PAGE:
1. The only thing that irks me a little is when people say things like, “Through the strength of Jesus…”, or somesuch, and I just think, “no, it is through your own strength”. People don’t realise how strong they actually are. But, you know, if it helps then to make sense of the world…

          Liked by 1 person

          1. I have exactly the same gripe. It makes me angry when I have really struggled and pulled out all the stops and used every ounce of strength that I had and then be told it was in Jesus strength. It was like that with my cancer. I do have a Cross with all words on on my website but a friend did it for me and put it on and I didn’t want it but she nuggered off and I couldn’t get her to take it off. Hubby doesn’t know how to but I hate it being there and defining me like that. I used to be Christian. But not now. Too much has happened that has disenchanted me. I chose the desert picture though. I like that idea of being in a desert lol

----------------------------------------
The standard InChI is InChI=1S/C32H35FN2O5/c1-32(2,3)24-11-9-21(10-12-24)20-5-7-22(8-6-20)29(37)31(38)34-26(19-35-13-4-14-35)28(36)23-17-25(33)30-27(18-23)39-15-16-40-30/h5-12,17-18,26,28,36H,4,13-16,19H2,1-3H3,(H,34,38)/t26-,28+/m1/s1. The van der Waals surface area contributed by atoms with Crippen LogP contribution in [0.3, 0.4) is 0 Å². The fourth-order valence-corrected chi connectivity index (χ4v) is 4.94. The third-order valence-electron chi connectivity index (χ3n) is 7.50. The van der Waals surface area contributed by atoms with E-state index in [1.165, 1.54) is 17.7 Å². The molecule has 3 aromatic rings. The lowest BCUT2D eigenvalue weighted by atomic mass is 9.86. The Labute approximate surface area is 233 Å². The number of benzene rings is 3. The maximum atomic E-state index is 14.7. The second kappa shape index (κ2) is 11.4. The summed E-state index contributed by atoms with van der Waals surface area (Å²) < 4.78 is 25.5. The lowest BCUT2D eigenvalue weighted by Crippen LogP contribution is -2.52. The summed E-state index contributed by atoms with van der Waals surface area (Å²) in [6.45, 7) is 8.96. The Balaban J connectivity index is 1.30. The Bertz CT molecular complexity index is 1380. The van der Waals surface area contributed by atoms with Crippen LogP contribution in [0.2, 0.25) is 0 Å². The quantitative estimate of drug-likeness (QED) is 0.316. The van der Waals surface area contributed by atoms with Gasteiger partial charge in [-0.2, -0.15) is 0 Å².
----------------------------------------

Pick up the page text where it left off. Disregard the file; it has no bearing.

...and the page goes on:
Liked by 1 person

            1. Okay. Go into Design, on the left, or get hubby to do so. Pick Customise. Wait for the thing to load. Again on the lhs, click on widgets, then click on sidebar. Rhat cross looks as if it is in your sidebar. Find one called “image”, click on it to make sure it is the cross. Aboth 4 lines under the preview of the image, there is a link, Remove. There you go, gone. When you’re happy (the rhs previews the change), hit !Save Changes” at the top of that left panel. If you’re not happy, or you screw up, don’t hit that button. Just close the tab or the browser, and your site will stay as-is.